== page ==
Putting communities in control
National Association of Local Councils’ (NALC) Annual General Meeting held on Wednesday 29 October 2014, saw a direction forward to putting local (parish and town) councils and communities more in control of how their lives are run and public services delivered to them.
Hundreds of delegates from local council and County Association areas from around England gathered together to formulate a way forward for the sector to further turn the dreams of localism into a reality.
Kris Hopkins MP, department of Communities and Local Government (CLG), minister said: “I’m delighted to be here today. I’m from Keighley and I started my political career in local government – from the outset, I had to team up with my local parishes – they earnt my respect very early on as it was clear that they knew their local communities inside out.
“Now is a particularly exciting time for town and parish councils, as you have a crucial role to play in building localism.”
“Delivering services locally can mean people receive better services – local councils can draw on local knowledge; community support and engagement; and efficient organisation.”
The minister commented on one of NALC’s key campaigns around Council Tax support funding, where we are demanding of principal (county, district, unitary or borough) councils to pass over the monies that the Government has given them to pass on to local councils to mitigate the effects of changes in council tax support funding.
He said: “In the first year of local council tax support, Government made an estimation of how much of the grant funding ought to go to parishes – around forty million pounds. I was encouraged to see that billing authorities passed down over ninety-five per cent of that money last year. It shows that local authorities recognise the important role parishes play in local democracy and in delivering local services.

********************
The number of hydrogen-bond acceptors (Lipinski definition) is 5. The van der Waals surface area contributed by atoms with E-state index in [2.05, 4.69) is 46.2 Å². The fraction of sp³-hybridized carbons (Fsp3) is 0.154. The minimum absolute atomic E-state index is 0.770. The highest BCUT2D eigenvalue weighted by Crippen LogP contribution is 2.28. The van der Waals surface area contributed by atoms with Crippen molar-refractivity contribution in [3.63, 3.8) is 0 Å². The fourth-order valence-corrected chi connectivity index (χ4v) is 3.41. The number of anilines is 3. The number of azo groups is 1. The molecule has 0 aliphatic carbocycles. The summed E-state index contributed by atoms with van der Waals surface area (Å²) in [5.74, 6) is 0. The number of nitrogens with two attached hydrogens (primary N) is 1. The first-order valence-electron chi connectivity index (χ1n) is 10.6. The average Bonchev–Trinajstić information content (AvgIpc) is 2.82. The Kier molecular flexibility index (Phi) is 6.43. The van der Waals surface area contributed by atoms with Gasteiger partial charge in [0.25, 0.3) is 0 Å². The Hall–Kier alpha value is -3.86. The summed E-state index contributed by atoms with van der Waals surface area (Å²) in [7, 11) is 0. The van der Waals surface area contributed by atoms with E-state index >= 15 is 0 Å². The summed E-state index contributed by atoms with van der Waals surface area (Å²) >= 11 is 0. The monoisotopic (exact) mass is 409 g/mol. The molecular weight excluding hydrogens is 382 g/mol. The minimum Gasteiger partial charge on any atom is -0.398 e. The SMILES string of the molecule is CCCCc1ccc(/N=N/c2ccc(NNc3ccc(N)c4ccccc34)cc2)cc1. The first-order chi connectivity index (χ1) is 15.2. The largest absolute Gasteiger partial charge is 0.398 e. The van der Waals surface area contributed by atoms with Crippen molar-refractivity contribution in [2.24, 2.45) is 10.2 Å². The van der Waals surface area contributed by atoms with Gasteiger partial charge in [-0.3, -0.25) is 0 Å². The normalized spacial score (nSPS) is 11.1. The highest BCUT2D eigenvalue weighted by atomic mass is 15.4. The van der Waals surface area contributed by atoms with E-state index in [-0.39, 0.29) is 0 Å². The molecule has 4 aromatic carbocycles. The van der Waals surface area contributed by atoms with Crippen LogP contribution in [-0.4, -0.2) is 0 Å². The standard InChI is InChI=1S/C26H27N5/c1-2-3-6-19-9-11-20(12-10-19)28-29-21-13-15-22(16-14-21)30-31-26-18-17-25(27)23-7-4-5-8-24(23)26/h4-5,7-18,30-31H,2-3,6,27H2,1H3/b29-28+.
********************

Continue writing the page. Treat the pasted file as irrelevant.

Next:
“However, I am extremely disappointed to see that billing authorities are planning to pass down 20 per cent less this year.”
“I expect billing authorities to continue to passing funding on to town and parish councils and have written [will be writing] to the thirty-one local authorities who have indicated they have no intention of passing funding down any funding this year.
“It simply cannot be acceptable to local taxpayers if parishes are left with no choice but to increase council tax precepts or scale back services to fill the void. Billing authorities and parishes must work together to ensure they secure the best outcome for local tax payers – and be answerable to them if they don’t.”
NALC’s AGM passed a motion on this calling for the Government to take further urgent action by identifying council tax support funding in the 2015/16 financial settlement; and introducing statutory guidance to billing authorities. Then finally entering into urgent discussions about how to pass on council tax support funding directly.
The other motion passed on the day demanded that NALC supports and pursues the implementation in England of a code of conduct for local government employees, as has been in place in Wales, Scotland and Northern Ireland for several years.
Delegates supports NALC’s strategic pursuits of:
Delivering quality services to County Associations and member local councils
Encouraging the creation of more local councils where communities want them
Better promotion and representation of the local council sector
Cllr Ken Browse, chairman of NALC, said in general about the state of the parish sector: “I believe this is tremendous time for our sector and for County Associations of Local Councils and NALC. I have attended all three party conferences over the last couple of months and have been struck by how receptive all the parties are to the cause of localism and how they are listening to our new Manifesto.
In our Manifesto we make a very simple case for stronger local democracy, fairer funding and more powers for communities and local councils.”